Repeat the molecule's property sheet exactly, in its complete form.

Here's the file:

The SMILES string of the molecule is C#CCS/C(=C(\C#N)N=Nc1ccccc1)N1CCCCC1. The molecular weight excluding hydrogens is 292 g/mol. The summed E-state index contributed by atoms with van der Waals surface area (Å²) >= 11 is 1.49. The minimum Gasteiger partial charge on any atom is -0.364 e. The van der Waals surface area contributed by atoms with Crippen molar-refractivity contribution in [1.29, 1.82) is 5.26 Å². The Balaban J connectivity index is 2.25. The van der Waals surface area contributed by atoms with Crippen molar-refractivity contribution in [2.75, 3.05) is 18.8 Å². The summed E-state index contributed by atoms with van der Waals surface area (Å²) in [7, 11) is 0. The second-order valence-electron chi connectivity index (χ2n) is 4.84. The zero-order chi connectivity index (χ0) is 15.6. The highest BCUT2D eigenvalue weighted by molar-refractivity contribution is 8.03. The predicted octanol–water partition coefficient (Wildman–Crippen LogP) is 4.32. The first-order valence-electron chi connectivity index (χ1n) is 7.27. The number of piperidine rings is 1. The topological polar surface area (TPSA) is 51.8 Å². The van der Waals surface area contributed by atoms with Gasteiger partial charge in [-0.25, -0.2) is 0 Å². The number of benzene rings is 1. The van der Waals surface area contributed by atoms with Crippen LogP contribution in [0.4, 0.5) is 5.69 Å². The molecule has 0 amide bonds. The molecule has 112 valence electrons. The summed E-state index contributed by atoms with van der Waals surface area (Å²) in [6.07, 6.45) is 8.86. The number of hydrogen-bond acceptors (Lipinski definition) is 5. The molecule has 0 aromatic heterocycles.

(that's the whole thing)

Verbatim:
The SMILES string of the molecule is C#CCS/C(=C(\C#N)N=Nc1ccccc1)N1CCCCC1. The molecular weight excluding hydrogens is 292 g/mol. The summed E-state index contributed by atoms with van der Waals surface area (Å²) >= 11 is 1.49. The minimum Gasteiger partial charge on any atom is -0.364 e. The van der Waals surface area contributed by atoms with Crippen molar-refractivity contribution in [1.29, 1.82) is 5.26 Å². The Balaban J connectivity index is 2.25. The van der Waals surface area contributed by atoms with Crippen molar-refractivity contribution in [2.75, 3.05) is 18.8 Å². The summed E-state index contributed by atoms with van der Waals surface area (Å²) in [7, 11) is 0. The second-order valence-electron chi connectivity index (χ2n) is 4.84. The zero-order chi connectivity index (χ0) is 15.6. The highest BCUT2D eigenvalue weighted by molar-refractivity contribution is 8.03. The predicted octanol–water partition coefficient (Wildman–Crippen LogP) is 4.32. The first-order valence-electron chi connectivity index (χ1n) is 7.27. The number of piperidine rings is 1. The topological polar surface area (TPSA) is 51.8 Å². The van der Waals surface area contributed by atoms with Gasteiger partial charge in [-0.25, -0.2) is 0 Å². The number of benzene rings is 1. The van der Waals surface area contributed by atoms with Crippen LogP contribution in [0.4, 0.5) is 5.69 Å². The molecule has 0 amide bonds. The molecule has 112 valence electrons. The summed E-state index contributed by atoms with van der Waals surface area (Å²) in [6.07, 6.45) is 8.86. The number of hydrogen-bond acceptors (Lipinski definition) is 5. The molecule has 0 aromatic heterocycles.